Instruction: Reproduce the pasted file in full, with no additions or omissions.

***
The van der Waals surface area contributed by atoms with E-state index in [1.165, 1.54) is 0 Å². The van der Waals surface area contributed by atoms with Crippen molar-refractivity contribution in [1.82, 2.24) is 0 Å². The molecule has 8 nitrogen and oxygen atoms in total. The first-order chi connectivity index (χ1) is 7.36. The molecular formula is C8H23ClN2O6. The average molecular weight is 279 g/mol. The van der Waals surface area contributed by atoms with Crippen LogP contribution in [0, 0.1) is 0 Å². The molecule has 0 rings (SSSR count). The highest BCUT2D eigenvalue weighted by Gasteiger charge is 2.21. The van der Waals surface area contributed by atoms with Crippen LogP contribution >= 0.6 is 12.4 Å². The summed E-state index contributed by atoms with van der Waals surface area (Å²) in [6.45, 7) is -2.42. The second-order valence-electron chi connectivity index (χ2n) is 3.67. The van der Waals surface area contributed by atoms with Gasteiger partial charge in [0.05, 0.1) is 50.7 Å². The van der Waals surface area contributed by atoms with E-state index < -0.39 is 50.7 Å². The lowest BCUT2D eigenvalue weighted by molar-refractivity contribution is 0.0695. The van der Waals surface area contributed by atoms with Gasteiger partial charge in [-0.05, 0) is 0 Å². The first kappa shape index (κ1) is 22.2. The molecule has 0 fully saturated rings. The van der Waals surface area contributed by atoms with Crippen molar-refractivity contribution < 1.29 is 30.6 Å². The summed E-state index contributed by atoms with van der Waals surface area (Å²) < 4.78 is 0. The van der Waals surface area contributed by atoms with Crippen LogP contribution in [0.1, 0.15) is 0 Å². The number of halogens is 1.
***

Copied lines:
The van der Waals surface area contributed by atoms with E-state index in [1.165, 1.54) is 0 Å². The van der Waals surface area contributed by atoms with Crippen molar-refractivity contribution in [1.82, 2.24) is 0 Å². The molecule has 8 nitrogen and oxygen atoms in total. The first-order chi connectivity index (χ1) is 7.36. The molecular formula is C8H23ClN2O6. The average molecular weight is 279 g/mol. The van der Waals surface area contributed by atoms with Crippen LogP contribution in [0, 0.1) is 0 Å². The molecule has 0 rings (SSSR count). The highest BCUT2D eigenvalue weighted by Gasteiger charge is 2.21. The van der Waals surface area contributed by atoms with Crippen LogP contribution >= 0.6 is 12.4 Å². The summed E-state index contributed by atoms with van der Waals surface area (Å²) in [6.45, 7) is -2.42. The second-order valence-electron chi connectivity index (χ2n) is 3.67. The van der Waals surface area contributed by atoms with Gasteiger partial charge in [0.05, 0.1) is 50.7 Å². The van der Waals surface area contributed by atoms with E-state index < -0.39 is 50.7 Å². The lowest BCUT2D eigenvalue weighted by molar-refractivity contribution is 0.0695. The van der Waals surface area contributed by atoms with Gasteiger partial charge in [-0.05, 0) is 0 Å². The first kappa shape index (κ1) is 22.2. The molecule has 0 fully saturated rings. The van der Waals surface area contributed by atoms with Crippen molar-refractivity contribution < 1.29 is 30.6 Å². The summed E-state index contributed by atoms with van der Waals surface area (Å²) < 4.78 is 0. The van der Waals surface area contributed by atoms with Crippen LogP contribution in [0.1, 0.15) is 0 Å². The number of halogens is 1.